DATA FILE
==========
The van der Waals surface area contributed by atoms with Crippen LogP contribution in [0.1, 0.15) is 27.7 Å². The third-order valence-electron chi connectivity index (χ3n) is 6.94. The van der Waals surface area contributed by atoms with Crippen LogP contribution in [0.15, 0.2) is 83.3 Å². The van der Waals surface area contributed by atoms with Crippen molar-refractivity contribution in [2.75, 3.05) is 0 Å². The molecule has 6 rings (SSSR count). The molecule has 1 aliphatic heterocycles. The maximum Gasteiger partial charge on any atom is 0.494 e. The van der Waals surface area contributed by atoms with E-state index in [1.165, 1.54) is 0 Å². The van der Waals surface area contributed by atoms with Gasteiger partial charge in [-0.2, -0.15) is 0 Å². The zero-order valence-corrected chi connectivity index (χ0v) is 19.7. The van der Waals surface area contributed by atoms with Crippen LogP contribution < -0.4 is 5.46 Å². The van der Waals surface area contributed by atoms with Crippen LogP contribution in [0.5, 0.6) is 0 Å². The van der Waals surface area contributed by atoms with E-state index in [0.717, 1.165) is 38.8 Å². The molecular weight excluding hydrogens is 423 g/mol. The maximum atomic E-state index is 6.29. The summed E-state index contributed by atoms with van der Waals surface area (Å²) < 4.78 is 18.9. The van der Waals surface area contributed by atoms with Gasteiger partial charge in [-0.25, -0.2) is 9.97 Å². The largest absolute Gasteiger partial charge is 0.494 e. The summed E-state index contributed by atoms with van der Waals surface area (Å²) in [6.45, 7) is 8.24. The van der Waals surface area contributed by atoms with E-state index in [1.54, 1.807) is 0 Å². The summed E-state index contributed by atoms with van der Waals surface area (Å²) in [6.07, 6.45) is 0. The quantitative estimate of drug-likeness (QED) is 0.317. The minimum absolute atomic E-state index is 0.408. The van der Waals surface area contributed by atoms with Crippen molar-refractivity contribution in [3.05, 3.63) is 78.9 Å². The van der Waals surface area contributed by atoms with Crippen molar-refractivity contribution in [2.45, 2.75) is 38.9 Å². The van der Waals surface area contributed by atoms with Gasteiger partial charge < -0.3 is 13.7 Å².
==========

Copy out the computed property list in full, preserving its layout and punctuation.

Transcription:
The van der Waals surface area contributed by atoms with Crippen LogP contribution in [0.1, 0.15) is 27.7 Å². The third-order valence-electron chi connectivity index (χ3n) is 6.94. The van der Waals surface area contributed by atoms with Crippen LogP contribution in [0.15, 0.2) is 83.3 Å². The van der Waals surface area contributed by atoms with Crippen molar-refractivity contribution in [2.75, 3.05) is 0 Å². The molecule has 6 rings (SSSR count). The molecule has 1 aliphatic heterocycles. The maximum Gasteiger partial charge on any atom is 0.494 e. The van der Waals surface area contributed by atoms with E-state index in [1.165, 1.54) is 0 Å². The van der Waals surface area contributed by atoms with Gasteiger partial charge in [-0.2, -0.15) is 0 Å². The zero-order valence-corrected chi connectivity index (χ0v) is 19.7. The van der Waals surface area contributed by atoms with Crippen LogP contribution < -0.4 is 5.46 Å². The van der Waals surface area contributed by atoms with Crippen LogP contribution in [0.5, 0.6) is 0 Å². The van der Waals surface area contributed by atoms with E-state index in [0.717, 1.165) is 38.8 Å². The molecular weight excluding hydrogens is 423 g/mol. The maximum atomic E-state index is 6.29. The summed E-state index contributed by atoms with van der Waals surface area (Å²) < 4.78 is 18.9. The van der Waals surface area contributed by atoms with Gasteiger partial charge in [-0.25, -0.2) is 9.97 Å². The largest absolute Gasteiger partial charge is 0.494 e. The summed E-state index contributed by atoms with van der Waals surface area (Å²) in [6.45, 7) is 8.24. The van der Waals surface area contributed by atoms with E-state index in [1.54, 1.807) is 0 Å². The summed E-state index contributed by atoms with van der Waals surface area (Å²) in [6.07, 6.45) is 0. The quantitative estimate of drug-likeness (QED) is 0.317. The minimum absolute atomic E-state index is 0.408. The van der Waals surface area contributed by atoms with Crippen molar-refractivity contribution in [3.05, 3.63) is 78.9 Å². The van der Waals surface area contributed by atoms with Crippen molar-refractivity contribution in [2.45, 2.75) is 38.9 Å². The van der Waals surface area contributed by atoms with Gasteiger partial charge < -0.3 is 13.7 Å².